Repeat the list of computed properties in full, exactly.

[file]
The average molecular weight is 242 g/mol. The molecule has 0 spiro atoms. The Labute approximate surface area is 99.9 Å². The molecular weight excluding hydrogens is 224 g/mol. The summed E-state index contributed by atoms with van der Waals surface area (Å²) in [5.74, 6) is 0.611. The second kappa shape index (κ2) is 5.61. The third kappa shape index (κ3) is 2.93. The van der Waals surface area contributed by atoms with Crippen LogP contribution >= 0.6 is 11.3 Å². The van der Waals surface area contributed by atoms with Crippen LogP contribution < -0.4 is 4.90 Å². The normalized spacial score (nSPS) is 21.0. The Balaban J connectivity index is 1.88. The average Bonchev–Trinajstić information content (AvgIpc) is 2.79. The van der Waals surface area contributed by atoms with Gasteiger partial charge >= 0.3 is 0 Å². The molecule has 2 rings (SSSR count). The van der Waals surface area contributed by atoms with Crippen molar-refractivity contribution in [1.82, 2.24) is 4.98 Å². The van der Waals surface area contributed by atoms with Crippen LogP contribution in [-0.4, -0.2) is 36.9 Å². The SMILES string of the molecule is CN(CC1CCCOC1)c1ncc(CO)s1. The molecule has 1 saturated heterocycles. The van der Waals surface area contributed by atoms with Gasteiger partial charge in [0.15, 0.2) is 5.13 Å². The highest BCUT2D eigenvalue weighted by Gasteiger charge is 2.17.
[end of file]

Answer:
The average molecular weight is 242 g/mol. The molecule has 0 spiro atoms. The Labute approximate surface area is 99.9 Å². The molecular weight excluding hydrogens is 224 g/mol. The summed E-state index contributed by atoms with van der Waals surface area (Å²) in [5.74, 6) is 0.611. The second kappa shape index (κ2) is 5.61. The third kappa shape index (κ3) is 2.93. The van der Waals surface area contributed by atoms with Crippen LogP contribution >= 0.6 is 11.3 Å². The van der Waals surface area contributed by atoms with Crippen LogP contribution < -0.4 is 4.90 Å². The normalized spacial score (nSPS) is 21.0. The Balaban J connectivity index is 1.88. The average Bonchev–Trinajstić information content (AvgIpc) is 2.79. The van der Waals surface area contributed by atoms with Gasteiger partial charge >= 0.3 is 0 Å². The molecule has 2 rings (SSSR count). The van der Waals surface area contributed by atoms with Crippen molar-refractivity contribution in [1.82, 2.24) is 4.98 Å². The van der Waals surface area contributed by atoms with Crippen LogP contribution in [-0.4, -0.2) is 36.9 Å². The SMILES string of the molecule is CN(CC1CCCOC1)c1ncc(CO)s1. The molecule has 1 saturated heterocycles. The van der Waals surface area contributed by atoms with Gasteiger partial charge in [0.15, 0.2) is 5.13 Å². The highest BCUT2D eigenvalue weighted by Gasteiger charge is 2.17.